AFRICAN VIOLETS VHT105

Course CodeVHT105
Fee CodeS2
Duration (approx)100 hours
QualificationStatement of Attainment

Become an African Violet and Gesneriad Expert

  • Learn to identify and grow lots of different gesneriads, as indoor plants, tropicals or greenhouse specimins
  • Professional Development for Nurserymen and horticulturists
  • Upskill as an amateur plant collector

Develop a broadened knowledge of African violet cultivars and cultivation; and in doing so, provide a foundation upon which you can better pursue your interest in these fascinating plants.

  • Identify a series of possible locations for growing a collection of African Violet Cultivars.
  • Compare and select the best location from the available options.
  • Identify factors that will affect the successful culture of African Violets in the selected location.
  • Determine criteria for selecting cultivars of African Violets to be included in the collection.
  • Select cultivars of to be included in the collection.
  • Choose plant establishment techniques appropriate to the project.
  • Determine a routine 12 month maintenance program for a selected collection of cultivars to be grown in a specified situation.

Tips for Growing and Knowing African Violet Relatives

There are around 125 genera in the Gesneraciaceae family. While African Violet and Gloxinia are perhaps the two most widely cultivated of those, there are many others that are in cultivation and worth considering for growing alongside African Violets.

Most Gesneriads like similar environmental conditions; so growing them together in the same shade house or verandah (in a warm climate) or greenhouse (in a colder climate) can be a good idea.

Some of these Gesneriads are listed below:

 Achimenes

  • Popular in cultivation for hundreds of years
  • Propagate by root division, stem, tip or leaf cuttings
  • Produce underground rhizomotous growths
  • Can be kept relatively dry when dormant; water again when the weather warms and they start to shoot.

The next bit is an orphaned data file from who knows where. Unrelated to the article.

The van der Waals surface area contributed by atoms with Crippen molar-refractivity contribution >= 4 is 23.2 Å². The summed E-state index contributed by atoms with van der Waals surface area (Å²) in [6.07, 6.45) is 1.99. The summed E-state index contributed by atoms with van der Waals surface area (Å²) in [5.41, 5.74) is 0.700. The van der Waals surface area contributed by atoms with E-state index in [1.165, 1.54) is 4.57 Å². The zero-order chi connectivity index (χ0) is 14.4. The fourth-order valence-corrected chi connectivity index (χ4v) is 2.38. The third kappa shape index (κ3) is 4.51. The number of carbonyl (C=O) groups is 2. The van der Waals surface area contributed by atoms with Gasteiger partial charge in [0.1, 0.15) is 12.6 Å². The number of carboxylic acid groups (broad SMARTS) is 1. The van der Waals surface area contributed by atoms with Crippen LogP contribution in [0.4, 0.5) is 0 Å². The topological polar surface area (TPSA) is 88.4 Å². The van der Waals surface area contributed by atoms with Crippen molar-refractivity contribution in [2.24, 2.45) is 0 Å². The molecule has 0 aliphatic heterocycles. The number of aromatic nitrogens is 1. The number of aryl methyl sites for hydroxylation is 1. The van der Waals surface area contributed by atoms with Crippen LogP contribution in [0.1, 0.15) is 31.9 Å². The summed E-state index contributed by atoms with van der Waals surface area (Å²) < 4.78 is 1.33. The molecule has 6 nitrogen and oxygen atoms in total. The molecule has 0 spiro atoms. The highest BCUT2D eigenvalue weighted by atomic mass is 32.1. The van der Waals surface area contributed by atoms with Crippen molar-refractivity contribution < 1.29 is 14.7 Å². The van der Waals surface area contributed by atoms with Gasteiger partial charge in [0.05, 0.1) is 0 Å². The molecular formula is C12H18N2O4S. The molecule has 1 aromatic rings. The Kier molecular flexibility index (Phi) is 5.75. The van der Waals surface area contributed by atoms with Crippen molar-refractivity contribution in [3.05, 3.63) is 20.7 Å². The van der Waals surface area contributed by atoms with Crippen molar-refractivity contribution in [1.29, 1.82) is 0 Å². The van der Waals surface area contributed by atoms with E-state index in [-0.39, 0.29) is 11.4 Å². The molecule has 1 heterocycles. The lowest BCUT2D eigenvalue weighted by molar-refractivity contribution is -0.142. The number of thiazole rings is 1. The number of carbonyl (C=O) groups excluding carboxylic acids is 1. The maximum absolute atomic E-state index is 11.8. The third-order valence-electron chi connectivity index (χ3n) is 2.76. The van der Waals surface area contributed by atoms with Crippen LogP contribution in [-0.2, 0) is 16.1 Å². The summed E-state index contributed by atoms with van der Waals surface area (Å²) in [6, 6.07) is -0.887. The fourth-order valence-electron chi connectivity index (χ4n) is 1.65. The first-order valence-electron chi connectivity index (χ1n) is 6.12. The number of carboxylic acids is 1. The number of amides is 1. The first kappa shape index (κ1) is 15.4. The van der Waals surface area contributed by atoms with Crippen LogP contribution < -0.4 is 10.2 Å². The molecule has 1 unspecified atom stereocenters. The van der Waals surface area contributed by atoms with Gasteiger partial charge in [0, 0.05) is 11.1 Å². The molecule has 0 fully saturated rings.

• Never let soil dry during the growing season though
  • Excellent as basket or indoor pot plants
  • Some upright growing types can get to 30cm tall but most are smaller.
  • Respond well to artificial fluorescent lights

Aeschynanthus (syn. Trichosporum)

  • Some of the approximately 170 species are known by the common name "Lipstick Plant"
  • Most of these are trailing or epiphytic plants. They can be ideal in hanging baskets
  • Tubular flowers are commonly red or orange

 

Columnea

  • Indigenous to Central and South America and the West Indies
  • Fibrous rooted plants with long spreading stems that cover the ground or look best in a hanging basket
  • Stunning lipped tubular flowers -commonly shades of red, yellow or orange
  • Leaves can be tiny, button like or large -up to 12cm long on some species (mostly up to 2cm on popular cultivated species)
  • Do not like cold conditions.

 

Episcia (Flame Violet)

  • Herbaceous perennials
  • Stoloniferous growth habit
  • Grow mostly in shaded places
  • Around 35 species mostly from Central America, Brazil and the Antilles
  • Have distinct leaves with coloured metallic tones.
  • Leaves may or may not have prominent decorative veins
  • Leaves are hairy and an elliptic to ovate shape
  • Normally do better with a little more light than an African Violet

 

Streptocarpus

  • Around 150 species
  • Very few tolerate any frost; though most are more cold tolerant than African Violets
  • Some occur naturally in shaded forests, others occur in more open, but usually moist places like the edge of a stream.
  • Generally Streptocarpus look best during the warmer months if and when they are kept moist, and humid.

Other Genera include: Alloplectus, Asternanthera, Bellonia, Beslaria, Boea, Briggsia, Capanea, Chirita, Chrysothemis, Codonanthe, GesneriaKohleria, Loxostigma, Lysionotus, Monophyllaea, Nautilocalyx, Nematanthus, Niphaea, Opithandra, Paradrymonia, Petrocosmea, Phinaea, Platystemma, Ramonda, Rhynchoglossum,Sarmientia, Smithiantha and Titanotrichum.